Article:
# Squaring both sides of equation and inequality?

1. Jul 19, 2015

### ArmanZ

What is a square of a number? A^2=A*A. If A=B squaring both sides will give A^2=B^2. How I think about squaring is we multiply both sides of A=B by A(we could also do this for B) we get A*A=B*A but A=B so this will result in A*A=B*B.
But if we do this for an inequality, A>B, multiplying both sides by A will yield two scenarios(when A>0 and A<0) A*A>B*A and A*A<B*A in both cases A≠B. So is it possible to square an inequality?

2. Jul 19, 2015

### mgkii

You've almost answered the question yourself - stick some numbers in as an example and you're there:

Here's an inequality: 3 > -4

Square both sides : 9 > 16 (which is incorrect!!)

However, if you try the same with two positive numbers then the inequality remains. So you can't define a rule that says you can square an inequality (without potentially changing the nature of the inequality

3. Jul 19, 2015

### tommyxu3

I think it could be, just for two real numbers $a,b>0.$
$a>b>0,$ then $a^2>b^2.$
$a<b<0,$ then $a^2>b^2.$

4. Jul 20, 2015

### ArmanZ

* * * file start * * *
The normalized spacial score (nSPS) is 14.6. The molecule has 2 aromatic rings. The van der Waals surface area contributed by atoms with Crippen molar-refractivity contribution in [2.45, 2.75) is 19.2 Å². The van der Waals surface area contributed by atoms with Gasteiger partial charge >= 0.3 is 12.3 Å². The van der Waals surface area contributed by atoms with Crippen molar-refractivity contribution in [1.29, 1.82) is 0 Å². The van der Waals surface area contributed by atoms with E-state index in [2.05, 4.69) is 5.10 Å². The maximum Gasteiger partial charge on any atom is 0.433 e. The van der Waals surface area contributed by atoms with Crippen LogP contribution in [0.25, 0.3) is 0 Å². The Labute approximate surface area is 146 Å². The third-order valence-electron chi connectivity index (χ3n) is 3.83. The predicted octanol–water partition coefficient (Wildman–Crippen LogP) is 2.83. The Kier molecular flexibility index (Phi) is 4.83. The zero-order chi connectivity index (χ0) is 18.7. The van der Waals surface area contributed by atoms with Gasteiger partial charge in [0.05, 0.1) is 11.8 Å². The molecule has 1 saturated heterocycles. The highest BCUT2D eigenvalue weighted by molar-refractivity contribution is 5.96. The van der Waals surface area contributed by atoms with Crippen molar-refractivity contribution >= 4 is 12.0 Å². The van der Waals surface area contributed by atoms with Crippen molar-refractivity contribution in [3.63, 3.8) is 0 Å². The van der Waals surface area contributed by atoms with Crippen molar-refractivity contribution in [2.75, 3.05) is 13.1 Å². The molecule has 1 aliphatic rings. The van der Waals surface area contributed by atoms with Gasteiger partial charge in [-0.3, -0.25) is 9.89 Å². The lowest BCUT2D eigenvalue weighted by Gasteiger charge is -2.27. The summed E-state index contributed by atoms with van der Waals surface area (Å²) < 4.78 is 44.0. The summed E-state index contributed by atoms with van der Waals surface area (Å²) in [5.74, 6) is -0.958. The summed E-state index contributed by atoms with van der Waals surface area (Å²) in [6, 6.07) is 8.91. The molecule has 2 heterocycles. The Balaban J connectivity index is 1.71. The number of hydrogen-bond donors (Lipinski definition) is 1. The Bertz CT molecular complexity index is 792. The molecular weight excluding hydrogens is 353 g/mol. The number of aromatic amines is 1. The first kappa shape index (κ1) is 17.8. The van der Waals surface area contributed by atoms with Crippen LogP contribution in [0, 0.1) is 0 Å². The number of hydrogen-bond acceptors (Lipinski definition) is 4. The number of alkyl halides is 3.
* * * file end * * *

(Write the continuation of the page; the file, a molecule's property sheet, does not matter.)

I think my question is not clear. For example 2>4(both are positive).If we square both sides we get 4>16, which would be correct if we did did not consider the following fact: 4>16⇔2*2>4*4 but how could we get 2*2>4*4 from 2>4 if we have to multiply both sides by different numbers( 2 and 4, 2≠4) which is incorrect in principle. Or am I wrong? Because in equation a=b multiplying both sides by a will yield a*a=b*a but a=b so a*a=b*b, which is a^2=b^2. But in inequality it seems to be different. Thanks for your replies guys.

5. Jul 20, 2015

### mgkii

I'm not totally sure I understand your question so apologies I've advance if this isn't what you asked:

For an equality it doesn't matter what you do to each side (as long as it's the same) as by definition the starting point for that operation is the same. So multiple by 4, square it, add 6 and double it, whatever you do will be the same as the starting point is the same.

For an inequality there's an infinity of ways each side can differ, so unless you put bounds on your function as one of the earlier responders noted, you can't make general observations about the function you apply to each side (square, multiply by 12, etc)

6. Jul 20, 2015

### micromass

Staff Emeritus
Consider two positive numbers $a$ and $b$. If $a<b$, then we can multiply both sides with $a$ to get $a^2 < ab$. We can also multiply both sides with $b$ to get $ab<b^2$. Putting both together gives $a^2<ab<b^2$, which gives $a^2<b^2$.

7. Jul 20, 2015

### Staff: Mentor

No.
You're starting from a statement that is not true -- 2 is NOT larger than 4.

8. Jul 22, 2015

### ArmanZ

Sorry, I made a careless mistake once again

9. Jul 22, 2015

### ArmanZ

For everyone who found this discussion, in this comment I was implying 2<4, 4<16⇔2*2<4*4, 2*2<4*4. But anyway, I hope the general idea of this discussion is understood correctly by everyone.